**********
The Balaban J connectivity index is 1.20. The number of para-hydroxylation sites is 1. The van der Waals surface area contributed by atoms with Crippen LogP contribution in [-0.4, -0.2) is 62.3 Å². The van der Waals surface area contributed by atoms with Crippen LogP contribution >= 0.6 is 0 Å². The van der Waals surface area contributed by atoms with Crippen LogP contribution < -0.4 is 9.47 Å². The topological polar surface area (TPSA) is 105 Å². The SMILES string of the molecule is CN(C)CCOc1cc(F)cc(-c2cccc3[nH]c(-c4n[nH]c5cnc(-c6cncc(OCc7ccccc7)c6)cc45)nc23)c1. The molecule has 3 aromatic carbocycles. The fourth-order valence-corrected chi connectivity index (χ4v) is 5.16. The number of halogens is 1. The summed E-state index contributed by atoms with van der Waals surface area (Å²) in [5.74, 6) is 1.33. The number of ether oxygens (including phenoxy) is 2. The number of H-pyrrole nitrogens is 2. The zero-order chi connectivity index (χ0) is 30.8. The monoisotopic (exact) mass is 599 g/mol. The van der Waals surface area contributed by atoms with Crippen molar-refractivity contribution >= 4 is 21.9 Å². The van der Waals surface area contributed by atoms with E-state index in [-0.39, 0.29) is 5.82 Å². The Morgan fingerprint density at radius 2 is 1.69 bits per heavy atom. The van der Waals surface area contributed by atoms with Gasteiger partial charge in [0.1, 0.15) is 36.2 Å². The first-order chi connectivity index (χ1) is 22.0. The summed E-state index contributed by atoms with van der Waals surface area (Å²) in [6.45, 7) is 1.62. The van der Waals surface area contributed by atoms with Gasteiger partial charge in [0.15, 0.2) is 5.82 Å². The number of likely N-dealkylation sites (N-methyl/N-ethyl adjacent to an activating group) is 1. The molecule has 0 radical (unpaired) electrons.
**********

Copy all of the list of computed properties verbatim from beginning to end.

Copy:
The Balaban J connectivity index is 1.20. The number of para-hydroxylation sites is 1. The van der Waals surface area contributed by atoms with Crippen LogP contribution in [-0.4, -0.2) is 62.3 Å². The van der Waals surface area contributed by atoms with Crippen LogP contribution >= 0.6 is 0 Å². The van der Waals surface area contributed by atoms with Crippen LogP contribution < -0.4 is 9.47 Å². The topological polar surface area (TPSA) is 105 Å². The SMILES string of the molecule is CN(C)CCOc1cc(F)cc(-c2cccc3[nH]c(-c4n[nH]c5cnc(-c6cncc(OCc7ccccc7)c6)cc45)nc23)c1. The molecule has 3 aromatic carbocycles. The fourth-order valence-corrected chi connectivity index (χ4v) is 5.16. The number of halogens is 1. The summed E-state index contributed by atoms with van der Waals surface area (Å²) in [5.74, 6) is 1.33. The number of ether oxygens (including phenoxy) is 2. The number of H-pyrrole nitrogens is 2. The zero-order chi connectivity index (χ0) is 30.8. The monoisotopic (exact) mass is 599 g/mol. The van der Waals surface area contributed by atoms with Crippen molar-refractivity contribution >= 4 is 21.9 Å². The van der Waals surface area contributed by atoms with E-state index in [-0.39, 0.29) is 5.82 Å². The Morgan fingerprint density at radius 2 is 1.69 bits per heavy atom. The van der Waals surface area contributed by atoms with Gasteiger partial charge in [0.1, 0.15) is 36.2 Å². The first-order chi connectivity index (χ1) is 22.0. The summed E-state index contributed by atoms with van der Waals surface area (Å²) in [6.45, 7) is 1.62. The van der Waals surface area contributed by atoms with Gasteiger partial charge in [0.15, 0.2) is 5.82 Å². The number of likely N-dealkylation sites (N-methyl/N-ethyl adjacent to an activating group) is 1. The molecule has 0 radical (unpaired) electrons.